I walk this trail frequently and hadn't noticed it before, but lichen grow very slowly, so if that's what it is, it must have been there for quite a while considering how large it is - lichen grow less than 1/2 inch per year.

In the early morning rain today a group of deer wandered by;  there were four of them in the road, with a fifth following along well up in the woods - perhaps a buck, I couldn't really see it.  As the fall rut approaches, the bucks will start to monitor does, marking territory, and perhaps fighting to secure their mates.  We should be seeing signs of the rut over the next few weeks throughout the woods.

With autumn upon us now, life around Lake Wicwas will start to change rapidly in many ways.

Sunday, September 15, 2013

September 15, 2013

The past week has been pretty typical for September in New England - hot temperatures, cool temperatures, thunderstorms, wind, flooding - everything but a hurricane!  We decided to take a walk through another of Meredith's conservation areas this week:  the Meredith Community Forest right next to downtown.  We went in the Philbrook Ave entrance, walked along the yellow and red trails and came out at the main entrance on Jenness Hill Road.  It is a nice area, with habitat similar to that around Lake Wicwas, though some of the trails are not as well maintained (or apparently traveled) as the Hamlin-Eames-Symth trails.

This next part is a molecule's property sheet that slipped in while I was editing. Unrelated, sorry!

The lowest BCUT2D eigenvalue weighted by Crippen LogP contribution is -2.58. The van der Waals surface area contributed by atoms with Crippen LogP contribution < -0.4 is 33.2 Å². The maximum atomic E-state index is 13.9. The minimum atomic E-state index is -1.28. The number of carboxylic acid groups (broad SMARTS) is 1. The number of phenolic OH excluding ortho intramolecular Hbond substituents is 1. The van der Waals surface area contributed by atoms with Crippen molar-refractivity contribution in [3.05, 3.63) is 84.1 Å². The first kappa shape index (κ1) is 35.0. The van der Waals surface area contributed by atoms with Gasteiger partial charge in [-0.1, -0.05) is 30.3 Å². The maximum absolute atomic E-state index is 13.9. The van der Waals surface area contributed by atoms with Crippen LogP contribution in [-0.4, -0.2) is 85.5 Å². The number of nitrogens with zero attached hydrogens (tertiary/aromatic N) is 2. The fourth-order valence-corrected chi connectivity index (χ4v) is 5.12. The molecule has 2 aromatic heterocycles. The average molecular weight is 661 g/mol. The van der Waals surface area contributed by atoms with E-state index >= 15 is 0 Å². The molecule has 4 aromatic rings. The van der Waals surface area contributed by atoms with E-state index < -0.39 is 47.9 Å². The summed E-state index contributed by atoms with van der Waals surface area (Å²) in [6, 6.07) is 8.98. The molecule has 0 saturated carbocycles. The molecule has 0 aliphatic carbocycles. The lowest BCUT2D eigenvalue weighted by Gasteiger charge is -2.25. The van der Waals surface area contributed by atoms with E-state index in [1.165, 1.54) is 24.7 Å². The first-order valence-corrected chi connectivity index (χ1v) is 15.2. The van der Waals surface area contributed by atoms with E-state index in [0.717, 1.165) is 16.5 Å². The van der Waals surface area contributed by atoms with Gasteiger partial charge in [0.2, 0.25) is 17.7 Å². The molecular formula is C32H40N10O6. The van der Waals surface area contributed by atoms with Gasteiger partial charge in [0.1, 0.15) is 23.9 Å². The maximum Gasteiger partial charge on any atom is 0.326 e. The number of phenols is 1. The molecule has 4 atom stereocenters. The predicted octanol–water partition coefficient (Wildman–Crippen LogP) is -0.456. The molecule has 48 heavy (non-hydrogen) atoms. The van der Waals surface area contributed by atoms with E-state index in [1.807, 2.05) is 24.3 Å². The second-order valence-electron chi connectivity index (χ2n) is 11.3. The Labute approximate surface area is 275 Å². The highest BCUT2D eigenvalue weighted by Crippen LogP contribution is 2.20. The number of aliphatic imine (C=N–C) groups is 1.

Early in the hike there was mostly mature forest, and farther along the trees were much younger, indicating more recent farming or logging.  Near the center of the area we found a newly-forming beaver pond.
Beaver Pond in Meredith Community Forest
The pond is infringing on the trail, and the healthy trees and shrubs growing in it shows it is a new pond.  There were also several newly felled trees at the fringes.